What is an umlaut domain?
An umlaut domain is an Internet address that, in addition to letters of the Latin alphabet and numbers, may also contain special characters, for example the German umlauts ä, ö and ü, the letter ß and other characters. Umlaut domains are therefore also called special character domains or IDN. The abbreviation stands for the English term internationalized domain name. Since the use of an umlaut domain is associated with disadvantages with regard to the range through a limited circle of users and technical difficulties can occur, their distribution is low. IDN domains account for only around 4 % of all registered domains.
Registry decides on permissible characters
In principle, almost all characters from the standardized Unicode character set are also possible in an umlaut domain. A list of IDN-compatible characters is available at unicode.org.
According to the IDN character list of DENIC, 93 special characters are allowed. There are separate registries for the new top-level domains, for example dotBerlin for .berlin. They have their own, often more restricted sets of rules.
Use with risks
When using umlaut domains, especially in the commercial sector, it is necessary to weigh up the technical disadvantages and the advantages in terms of availability and readability.
Another reason is the better readability. Bäckerei Müller simply looks more familiar than Baeckerei Mueller, and Suessoelgefaess, if the word exists at all, is hardly recognizable after dissolving the umlauts and the ligature ß. However, the familiar appearance of the name is over when umlaut domains are converted into a format suitable for the Internet.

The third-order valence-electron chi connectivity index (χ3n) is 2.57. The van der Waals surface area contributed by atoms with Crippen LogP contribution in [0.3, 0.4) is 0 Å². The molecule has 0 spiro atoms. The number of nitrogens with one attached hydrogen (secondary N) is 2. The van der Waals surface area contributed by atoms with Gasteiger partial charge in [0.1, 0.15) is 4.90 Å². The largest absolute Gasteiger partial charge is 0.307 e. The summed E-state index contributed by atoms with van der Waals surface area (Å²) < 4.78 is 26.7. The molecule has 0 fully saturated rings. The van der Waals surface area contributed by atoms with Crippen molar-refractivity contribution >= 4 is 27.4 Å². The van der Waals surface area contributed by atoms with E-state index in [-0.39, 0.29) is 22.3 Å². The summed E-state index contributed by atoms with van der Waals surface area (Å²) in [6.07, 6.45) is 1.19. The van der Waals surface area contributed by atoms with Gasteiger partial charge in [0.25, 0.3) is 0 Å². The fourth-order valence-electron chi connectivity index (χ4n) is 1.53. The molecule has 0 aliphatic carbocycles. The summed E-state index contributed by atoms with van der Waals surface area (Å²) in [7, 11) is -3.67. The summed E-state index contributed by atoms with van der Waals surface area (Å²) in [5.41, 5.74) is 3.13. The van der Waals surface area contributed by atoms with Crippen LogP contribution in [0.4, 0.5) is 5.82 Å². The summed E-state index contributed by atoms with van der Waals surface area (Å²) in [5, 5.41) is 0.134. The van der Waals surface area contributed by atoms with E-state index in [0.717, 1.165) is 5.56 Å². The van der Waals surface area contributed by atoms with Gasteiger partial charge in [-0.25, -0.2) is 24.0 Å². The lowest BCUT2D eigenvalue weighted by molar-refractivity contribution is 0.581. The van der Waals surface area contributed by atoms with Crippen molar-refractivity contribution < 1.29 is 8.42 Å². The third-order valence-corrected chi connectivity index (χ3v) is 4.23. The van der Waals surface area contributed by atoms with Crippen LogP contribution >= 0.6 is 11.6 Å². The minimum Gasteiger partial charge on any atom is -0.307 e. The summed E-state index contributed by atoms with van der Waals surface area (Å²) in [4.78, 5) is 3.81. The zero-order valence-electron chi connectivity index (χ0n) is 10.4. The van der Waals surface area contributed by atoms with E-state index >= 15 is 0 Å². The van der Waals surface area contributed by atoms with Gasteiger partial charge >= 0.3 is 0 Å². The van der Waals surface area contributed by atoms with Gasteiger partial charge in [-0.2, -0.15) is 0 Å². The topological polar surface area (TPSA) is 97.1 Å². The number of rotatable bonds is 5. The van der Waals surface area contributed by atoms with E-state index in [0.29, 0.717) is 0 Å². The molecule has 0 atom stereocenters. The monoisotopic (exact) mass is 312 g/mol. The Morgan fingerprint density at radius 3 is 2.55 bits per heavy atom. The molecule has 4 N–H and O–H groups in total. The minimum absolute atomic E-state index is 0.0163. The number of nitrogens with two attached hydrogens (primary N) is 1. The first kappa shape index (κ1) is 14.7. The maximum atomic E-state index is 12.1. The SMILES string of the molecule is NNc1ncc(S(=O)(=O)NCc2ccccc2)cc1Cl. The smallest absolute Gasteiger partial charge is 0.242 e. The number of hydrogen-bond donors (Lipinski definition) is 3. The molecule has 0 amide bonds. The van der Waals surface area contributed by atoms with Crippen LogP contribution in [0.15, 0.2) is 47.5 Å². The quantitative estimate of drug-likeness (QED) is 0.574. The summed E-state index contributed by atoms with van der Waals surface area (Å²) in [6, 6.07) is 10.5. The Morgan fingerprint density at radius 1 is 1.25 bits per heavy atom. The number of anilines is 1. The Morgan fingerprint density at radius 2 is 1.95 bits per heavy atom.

The handy address bäckerei-müller.de then becomes xn--bckerei-mller-bfb28a.de. And that is really no longer self-speaking. However, such a translation of umlaut domains is necessary, for example so that links work. If this were not the case, backlinks would possibly be lost or the content would not be shared as frequently in social media. Both of these have a negative impact on search engine rankings. Technical difficulties are not excluded despite the conversion, because some browsers resolve umlauts or the ß directly when typing in ae, oe, ue or ss. Wrong page impressions are preprogrammed: neustrasse.de and neustraße.de lead to completely different websites.
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